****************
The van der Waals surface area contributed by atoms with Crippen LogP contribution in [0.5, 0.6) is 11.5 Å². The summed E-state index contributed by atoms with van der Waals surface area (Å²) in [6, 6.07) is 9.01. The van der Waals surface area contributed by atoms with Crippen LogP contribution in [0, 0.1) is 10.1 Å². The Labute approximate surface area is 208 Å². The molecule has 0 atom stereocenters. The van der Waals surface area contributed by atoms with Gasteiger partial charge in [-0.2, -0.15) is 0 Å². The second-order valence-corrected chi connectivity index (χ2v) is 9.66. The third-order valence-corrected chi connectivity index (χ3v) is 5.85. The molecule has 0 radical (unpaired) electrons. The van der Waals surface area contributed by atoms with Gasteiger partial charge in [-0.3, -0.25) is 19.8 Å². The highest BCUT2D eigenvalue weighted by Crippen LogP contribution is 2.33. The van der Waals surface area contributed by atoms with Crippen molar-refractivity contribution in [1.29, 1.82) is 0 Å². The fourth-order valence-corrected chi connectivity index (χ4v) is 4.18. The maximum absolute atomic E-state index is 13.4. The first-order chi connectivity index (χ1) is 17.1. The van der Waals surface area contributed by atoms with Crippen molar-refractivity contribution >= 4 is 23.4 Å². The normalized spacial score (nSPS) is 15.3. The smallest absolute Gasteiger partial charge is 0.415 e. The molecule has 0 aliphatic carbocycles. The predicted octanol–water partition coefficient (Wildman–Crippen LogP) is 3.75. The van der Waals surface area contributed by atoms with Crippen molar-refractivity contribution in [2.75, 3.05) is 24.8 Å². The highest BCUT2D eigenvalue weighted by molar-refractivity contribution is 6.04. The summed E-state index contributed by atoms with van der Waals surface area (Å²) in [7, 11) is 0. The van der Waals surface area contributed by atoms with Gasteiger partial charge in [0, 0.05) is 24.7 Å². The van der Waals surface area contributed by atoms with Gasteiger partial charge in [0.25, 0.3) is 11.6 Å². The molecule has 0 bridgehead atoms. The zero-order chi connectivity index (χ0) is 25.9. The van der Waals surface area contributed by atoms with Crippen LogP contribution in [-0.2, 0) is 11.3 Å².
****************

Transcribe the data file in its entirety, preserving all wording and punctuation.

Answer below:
The van der Waals surface area contributed by atoms with Crippen LogP contribution in [0.5, 0.6) is 11.5 Å². The summed E-state index contributed by atoms with van der Waals surface area (Å²) in [6, 6.07) is 9.01. The van der Waals surface area contributed by atoms with Crippen LogP contribution in [0, 0.1) is 10.1 Å². The Labute approximate surface area is 208 Å². The molecule has 0 atom stereocenters. The van der Waals surface area contributed by atoms with Gasteiger partial charge in [-0.2, -0.15) is 0 Å². The second-order valence-corrected chi connectivity index (χ2v) is 9.66. The third-order valence-corrected chi connectivity index (χ3v) is 5.85. The molecule has 0 radical (unpaired) electrons. The van der Waals surface area contributed by atoms with Gasteiger partial charge in [-0.3, -0.25) is 19.8 Å². The highest BCUT2D eigenvalue weighted by Crippen LogP contribution is 2.33. The van der Waals surface area contributed by atoms with Crippen molar-refractivity contribution in [1.29, 1.82) is 0 Å². The fourth-order valence-corrected chi connectivity index (χ4v) is 4.18. The maximum absolute atomic E-state index is 13.4. The first-order chi connectivity index (χ1) is 17.1. The van der Waals surface area contributed by atoms with Crippen molar-refractivity contribution >= 4 is 23.4 Å². The normalized spacial score (nSPS) is 15.3. The smallest absolute Gasteiger partial charge is 0.415 e. The molecule has 0 aliphatic carbocycles. The predicted octanol–water partition coefficient (Wildman–Crippen LogP) is 3.75. The van der Waals surface area contributed by atoms with Crippen molar-refractivity contribution in [2.75, 3.05) is 24.8 Å². The highest BCUT2D eigenvalue weighted by molar-refractivity contribution is 6.04. The summed E-state index contributed by atoms with van der Waals surface area (Å²) in [7, 11) is 0. The van der Waals surface area contributed by atoms with Gasteiger partial charge in [0, 0.05) is 24.7 Å². The van der Waals surface area contributed by atoms with Gasteiger partial charge in [0.25, 0.3) is 11.6 Å². The molecule has 0 bridgehead atoms. The zero-order chi connectivity index (χ0) is 25.9. The van der Waals surface area contributed by atoms with Crippen LogP contribution in [-0.2, 0) is 11.3 Å².